Politics dominated the proceeding at the country’s stock market, as investors were left wondering after the disqualification of Yousuf Raza Gilani as prime minister. The KSE-100 index remained range-bound and closed with a nominal gain of 65 points or 0.5% during the week ended June 22.
The tussle between the judiciary and the federal government had long played on investors’ minds and the disqualification of the prime minister was no different.
The Supreme Court declared that the prime minister stood disqualified from April 26, the day when it announced its hearing on the contempt of court proceedings. Since then, the prime minister oversaw the passing of several legislations, including the budget for fiscal year 2013. The legality of all such legislation is now ambiguous as the Gilani was not the prime minister when they were passed.
The budget for FY2013 had made official the reformed Capital Gains Tax regime, which had brought renewed life in the stock market. The budget will not come under scrutiny as it was also passed by Parliament, however, for the time being it stands nullified. Investors will now wait for the detailed judgement of the apex court.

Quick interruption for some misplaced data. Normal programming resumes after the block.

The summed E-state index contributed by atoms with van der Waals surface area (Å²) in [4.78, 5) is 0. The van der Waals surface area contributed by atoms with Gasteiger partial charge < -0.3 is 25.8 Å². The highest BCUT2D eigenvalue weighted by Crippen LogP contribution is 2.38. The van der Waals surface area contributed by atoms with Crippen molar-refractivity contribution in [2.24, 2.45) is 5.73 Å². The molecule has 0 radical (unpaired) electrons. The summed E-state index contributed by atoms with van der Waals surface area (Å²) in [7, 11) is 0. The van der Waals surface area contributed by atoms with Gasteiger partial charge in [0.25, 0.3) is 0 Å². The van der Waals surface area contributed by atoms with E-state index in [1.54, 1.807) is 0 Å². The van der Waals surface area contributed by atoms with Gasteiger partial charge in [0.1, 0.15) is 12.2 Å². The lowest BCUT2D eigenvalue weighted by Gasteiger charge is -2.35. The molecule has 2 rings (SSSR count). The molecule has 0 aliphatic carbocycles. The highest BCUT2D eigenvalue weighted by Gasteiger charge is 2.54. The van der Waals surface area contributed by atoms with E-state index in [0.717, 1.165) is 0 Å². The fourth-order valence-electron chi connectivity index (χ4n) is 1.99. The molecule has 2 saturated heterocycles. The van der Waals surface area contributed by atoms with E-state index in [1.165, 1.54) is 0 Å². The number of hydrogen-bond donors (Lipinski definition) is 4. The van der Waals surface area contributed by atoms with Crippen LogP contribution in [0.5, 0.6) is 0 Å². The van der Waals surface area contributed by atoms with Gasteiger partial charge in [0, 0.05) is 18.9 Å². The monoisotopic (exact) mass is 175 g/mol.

The week opened on a positive note, albeit with low investor interest. However, the decision of the prime minister’s disqualification had an immediate impact as the KSE-100 index witnessed three consecutive days in the red. On Friday, the index climbed by 1% to close the week on a positive note.
Foreigners continued to be net sellers in the equity market and offloaded $6.3 million during the week. Foreign interest wasn’t helped by the fact that Pakistan’s was not even mentioned in the MSCI Frontier Markets report. On the flipside, the positive news in this was that the country’s rating remained unchanged.
Macro numbers painted a grim view of the economy, with the current account deficit surging to $3.77 billion during the 11 months of fiscal year 2012 compared with only $79 million in the previous fiscal year. A 47% increase in the trade deficit and a 61% dip in net foreign investment have been the main culprits in the high current account deficit.
Volumes continued to drop during the week and stood at a lowly 69 million shares traded per day on average, down by 20% over the previous week. Similarly, average daily value also dropped by 22% and stood at Rs2.5 billion traded per day. The market capitalisation of the KSE increased 0.4% to Rs. 3.50 trillion by the end of the week.
What to expect?
The disqualification of the prime minister will see the resumption of the struggle between the government and the judiciary, as the Supreme Court is likely to ask the next premier to reopen cases against the President, who is also the co-chairman of the ruling party. Hence politics are likely to play an important role in the coming weeks.
Published In The Express Tribune, June 24th, 2012.
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